Certifying Officers Cannot Impose ‘Substantive Requirements’ Not Included in Regulations as Basis for Denial, BALCA Says

From USADNEWS Volume XII, Issue 3

A recent case decided by the Board of Alien Labor Certifications (BALCA), the Matter of Gallup McKinley County Schools (October 2017), addresses not only the selection of an appropriate local paper, but also the scope of the Certifying Officer’s (CO) authority to deny labor certification appeals under the regulation at 20 C.F.R. § 656.24(b)(2).

The regulation at 20 C.F.R. § 656.24(b)(2) states: “The Certifying Officer makes a determination either to grant or deny the labor certification on the basis of whether or not:…[t]here is in the United States a worker who is able, willing, qualified, and available for and at the place of the job opportunity.”

In the instant case, the CO cited this regulation as the basis for its denial of the employer’s application for the position of a Teacher in Gallup, New Mexico, because it considered the employer’s choice of the Navajo Times as a local paper to be “inappropriate and not a local/ethnic newspaper most likely to bring responses from qualified, interested and available U.S. workers.” The CO held that the Navajo Times did not qualify as a paper most likely to bring responses for five reasons:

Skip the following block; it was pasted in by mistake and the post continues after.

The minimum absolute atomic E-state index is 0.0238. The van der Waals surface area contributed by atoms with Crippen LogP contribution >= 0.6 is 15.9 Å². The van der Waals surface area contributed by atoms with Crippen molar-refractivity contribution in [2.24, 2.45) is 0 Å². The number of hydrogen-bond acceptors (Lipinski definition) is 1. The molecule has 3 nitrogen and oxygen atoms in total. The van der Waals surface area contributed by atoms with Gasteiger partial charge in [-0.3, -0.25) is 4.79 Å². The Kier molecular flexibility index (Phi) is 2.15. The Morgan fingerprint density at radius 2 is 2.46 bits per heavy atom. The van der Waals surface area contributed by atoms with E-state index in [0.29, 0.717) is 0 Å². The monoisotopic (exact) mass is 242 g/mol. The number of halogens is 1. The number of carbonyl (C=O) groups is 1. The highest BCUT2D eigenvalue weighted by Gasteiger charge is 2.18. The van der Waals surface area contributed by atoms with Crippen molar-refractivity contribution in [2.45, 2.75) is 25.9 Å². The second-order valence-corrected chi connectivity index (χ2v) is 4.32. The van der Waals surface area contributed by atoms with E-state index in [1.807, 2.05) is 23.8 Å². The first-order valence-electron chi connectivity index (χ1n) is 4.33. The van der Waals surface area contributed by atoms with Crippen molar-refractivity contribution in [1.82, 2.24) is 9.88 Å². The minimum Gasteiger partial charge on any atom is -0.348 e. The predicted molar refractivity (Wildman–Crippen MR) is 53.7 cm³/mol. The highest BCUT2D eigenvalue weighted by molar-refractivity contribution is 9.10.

•The classifieds section did not include recruitment ads from across a wide array of industries
•Recruitment ads were included among other “general advertising”
•The paper is distributed across all Navajo reservations, not solely in the area of intended employment
•The edition zone that specifically covers the area of intended employment has a circulation of only 2,500 papers
•The Gallup Independent newspaper publishes in the area of intended employment with a circulation of 13,506 and, in the CO’s estimation, would have attracted a larger number of available candidates

The employer responded that the Navajo Times actually had the potential to attract a greater number of candidates because it was distributed in all edition zones for a total circulation that is greater than the Gallup edition alone. The employer also noted that it was recruiting for a teacher at a school with a “diverse and rural student body comprised primarily of Navajo Indian children” in Gallup, New Mexico, which is “the largest American Indian center in the Southwest.” The Navajo Times, distributed across Navajo reservations, as well as in many colleges and universities, would reach an audience well suited for and interested in the job opportunity. The CO even acknowledged that, while the paper did not contain advertisements for a variety of industries, it did contain ads for other teaching positions.